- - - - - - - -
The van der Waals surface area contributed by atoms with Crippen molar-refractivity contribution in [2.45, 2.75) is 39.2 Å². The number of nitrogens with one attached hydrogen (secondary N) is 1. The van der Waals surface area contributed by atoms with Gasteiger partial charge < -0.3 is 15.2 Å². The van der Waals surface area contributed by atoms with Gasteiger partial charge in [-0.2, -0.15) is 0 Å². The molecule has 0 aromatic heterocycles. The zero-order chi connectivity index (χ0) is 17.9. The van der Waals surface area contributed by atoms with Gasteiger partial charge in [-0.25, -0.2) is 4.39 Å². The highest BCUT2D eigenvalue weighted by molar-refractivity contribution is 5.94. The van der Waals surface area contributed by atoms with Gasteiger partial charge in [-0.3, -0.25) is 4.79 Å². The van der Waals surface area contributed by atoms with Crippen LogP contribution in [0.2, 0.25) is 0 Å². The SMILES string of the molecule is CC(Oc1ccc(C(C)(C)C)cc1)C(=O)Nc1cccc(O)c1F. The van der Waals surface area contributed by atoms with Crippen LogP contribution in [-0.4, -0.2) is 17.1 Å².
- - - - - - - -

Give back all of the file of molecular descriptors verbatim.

The van der Waals surface area contributed by atoms with Crippen molar-refractivity contribution in [2.45, 2.75) is 39.2 Å². The number of nitrogens with one attached hydrogen (secondary N) is 1. The van der Waals surface area contributed by atoms with Gasteiger partial charge < -0.3 is 15.2 Å². The van der Waals surface area contributed by atoms with Gasteiger partial charge in [-0.2, -0.15) is 0 Å². The molecule has 0 aromatic heterocycles. The zero-order chi connectivity index (χ0) is 17.9. The van der Waals surface area contributed by atoms with Gasteiger partial charge in [-0.25, -0.2) is 4.39 Å². The highest BCUT2D eigenvalue weighted by molar-refractivity contribution is 5.94. The van der Waals surface area contributed by atoms with Gasteiger partial charge in [-0.3, -0.25) is 4.79 Å². The van der Waals surface area contributed by atoms with Crippen LogP contribution in [0.2, 0.25) is 0 Å². The SMILES string of the molecule is CC(Oc1ccc(C(C)(C)C)cc1)C(=O)Nc1cccc(O)c1F. The van der Waals surface area contributed by atoms with Crippen LogP contribution in [-0.4, -0.2) is 17.1 Å².